I have been, unbeknownst to me, grasping and guessing at what my children should be learning in our schooling process. I am a trained elementary teacher with specialties in reading and language studies.  I thought I was utilizing and designing curriculum individual to each child. Or at least a combination of what works for them with what works for me.  All wishful thinking. 
A girlfriend of mine who also homeschools told me she was reading a book that has challenged her approach to teaching her children. This particular book puts a premium on the love of learning. And so she related to me that she had interviewed each of her children about what they want to learn. I decided to copycat. I may not be doing anything original, but I don't mind giving credit to others.
So I interviewed each of my children about what they want to learn. Was I ever enlightened? 
Here is the Warrior's list:
I want to learn about:
mysterious creatures like a jackalope and dragons
heroes of the Bible
Super Heroes
how to use a computer
typing skills
Can I just join a computer club?
making a fire with just sticks
how to live in the outdoors
I want to pet ducks.
I want to conquer mountains.
I want to learn about trains.
I want to do mechanics.
I want to learn how to hook up the Blu-ray player to surprise Daddy.
I want to be good at music like on the electric guitar.
dragons (We just saw How to Train Your Dragon last night.)
Expand my stomach so I can eat a lot, which is basically body parts.
I want to know how to grow stuff.
I want to be like Big Gramps (the Warrior's great-grandfather who has always gardened.)
I would like to work in a plant like Papa.
I want to learn to drive the skidsteer and the big 4-wheeler.
I'd like to drive the tractor.
I want to learn about the army
and how to be a good citizen.
Well, looks like I've got a thing or two to learn about this boy of mine. He is only eight years old and so many plans.  To go from petting ducks to conquering mountains. The simpleness of just being a little boy to the great and honorable ambitions of a man. 
Needless to say, I feel a bit ill-equipped to teach him many of these things. Fortunately, God already knows who he is to become and how it will happen.  And the Professor and I were hand-picked to help guide him on that journey. Wow! With all that in mind, who am I to question? 

Tuesday, March 30, 2010

In the moment

Isn't it ironic that this is supposed to be a snapshot of what I am doing in my life? Haha! I dont have any photos on here at all. YET! 
Before blogs it would never have occurred to me to document my cooking, my gardening, my crafting endeavors. But here I am, wishing I had pictures of just one of the times I made a fabulous glob of homemade mozzarella cheese. It was a beauty. Or if only I had taken pictures of the steaming golden-crusted bread I baked with homemade butter.
 I know. Who takes pictures of such things? A camera never seemed like kitchen equipment to me. I was too busy enjoying the spoils of my labor. I'm not talking about the taste of it even though it was out-of-this-world delicious.  Nope. I am talking about just watching The Professor and all the hooligans lingering in the kitchen and then making all the noises of anticipation waiting for the first bites. The Professor asking, "Is it done yet? Is it done yet?" I receive an affectionate peck on the back of the head. The hooligans, all four of them, huddled around the oven window watching the doughy loaf slowly transform. Trusting the outcome will fill their little bellies with the warm satisfaction of home, I hope. These are the moments I wish I could relive over and over again.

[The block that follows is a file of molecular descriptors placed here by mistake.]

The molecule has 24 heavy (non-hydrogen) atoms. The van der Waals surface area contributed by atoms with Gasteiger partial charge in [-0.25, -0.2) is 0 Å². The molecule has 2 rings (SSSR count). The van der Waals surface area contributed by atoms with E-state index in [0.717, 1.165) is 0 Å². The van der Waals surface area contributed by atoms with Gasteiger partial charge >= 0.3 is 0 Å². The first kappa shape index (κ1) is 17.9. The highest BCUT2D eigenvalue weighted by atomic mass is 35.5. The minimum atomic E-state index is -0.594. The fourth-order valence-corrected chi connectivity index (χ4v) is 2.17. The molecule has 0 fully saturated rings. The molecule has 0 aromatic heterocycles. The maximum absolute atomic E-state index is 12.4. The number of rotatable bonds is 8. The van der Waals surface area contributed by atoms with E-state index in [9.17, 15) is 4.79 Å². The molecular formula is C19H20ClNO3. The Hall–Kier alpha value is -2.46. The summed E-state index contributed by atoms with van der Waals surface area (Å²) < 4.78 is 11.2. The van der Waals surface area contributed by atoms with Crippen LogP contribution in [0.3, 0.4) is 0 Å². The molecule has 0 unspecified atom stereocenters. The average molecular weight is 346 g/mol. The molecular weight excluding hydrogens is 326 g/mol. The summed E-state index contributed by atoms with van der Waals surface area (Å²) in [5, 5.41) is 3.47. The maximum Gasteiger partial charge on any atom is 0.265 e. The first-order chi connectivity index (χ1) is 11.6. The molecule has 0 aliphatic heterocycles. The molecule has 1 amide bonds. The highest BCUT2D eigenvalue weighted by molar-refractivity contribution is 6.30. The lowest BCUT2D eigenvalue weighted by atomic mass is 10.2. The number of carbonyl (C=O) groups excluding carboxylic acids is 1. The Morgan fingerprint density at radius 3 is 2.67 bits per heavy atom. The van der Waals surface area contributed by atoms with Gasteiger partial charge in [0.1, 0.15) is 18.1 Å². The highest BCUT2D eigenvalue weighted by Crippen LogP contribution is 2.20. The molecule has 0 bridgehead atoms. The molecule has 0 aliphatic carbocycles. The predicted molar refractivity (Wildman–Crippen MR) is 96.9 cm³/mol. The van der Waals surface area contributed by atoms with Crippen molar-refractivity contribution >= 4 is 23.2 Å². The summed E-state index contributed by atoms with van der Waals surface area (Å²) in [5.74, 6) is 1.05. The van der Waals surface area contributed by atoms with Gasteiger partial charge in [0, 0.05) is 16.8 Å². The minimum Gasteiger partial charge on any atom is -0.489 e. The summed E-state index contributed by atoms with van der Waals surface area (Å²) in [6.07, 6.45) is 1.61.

You know the ooo's and ahh's that make any cook's heart sing. Then to watch them savor and enjoy my handiwork. "Mommy, this is the yummiest ever." "Mommy-made is the best." I am the heroine in the story. Just for a moment, I am June Cleaver, Donna Reed, and so on. For just one moment in a day of disaster after disaster I am who I want to be. I basked in it. My heart swelled because I knew, and still know, how fleeting the times are when I feel like I am exactly what I was created to be. 
So forgive me if there aren't enough pictures on this blog yet. I am learning to adjust my thinking to remember to take a few pictures now and then. After all, these moments don't last forever.

Sunday, March 28, 2010

Where does one begin?

Does everyone who blogs start this way? I type. Words show up on the screen, as they should if everything is in working order.  But when I look up and read the words, they don't convey what I wanted to say at all.  
Is this how I want to be introduced to the world? This new world. A world where 80% of communication is erased from the equation. As someone who is very expressive, not having facial expressions, body language, audible tone and articulation makes communication like this challenging. I am suddenly, totally dependent on a vocabulary that seems to shrink a little more with the birth of each child and my typing (Thank you, Ms. Copeland). Yikes! 
And so I try to focus on all the things I wanted to share with my family, my friends and the small number of people who stumble onto these ramblings. So many things I want to share. And I have to ask myself, "Why? Why do I want to share?" I suppose the answer is simpler than I would like to admit. (I would like to imagine myself as a complex, mysterious, and spontaneous person. But, in reality, I rarely surprise anyone.) I really just want to be known, understood, connected with other people. See told you. Not very mysterious. I think most people want that. So if you'd like to peek in...Great! And if you'd like to comment even better!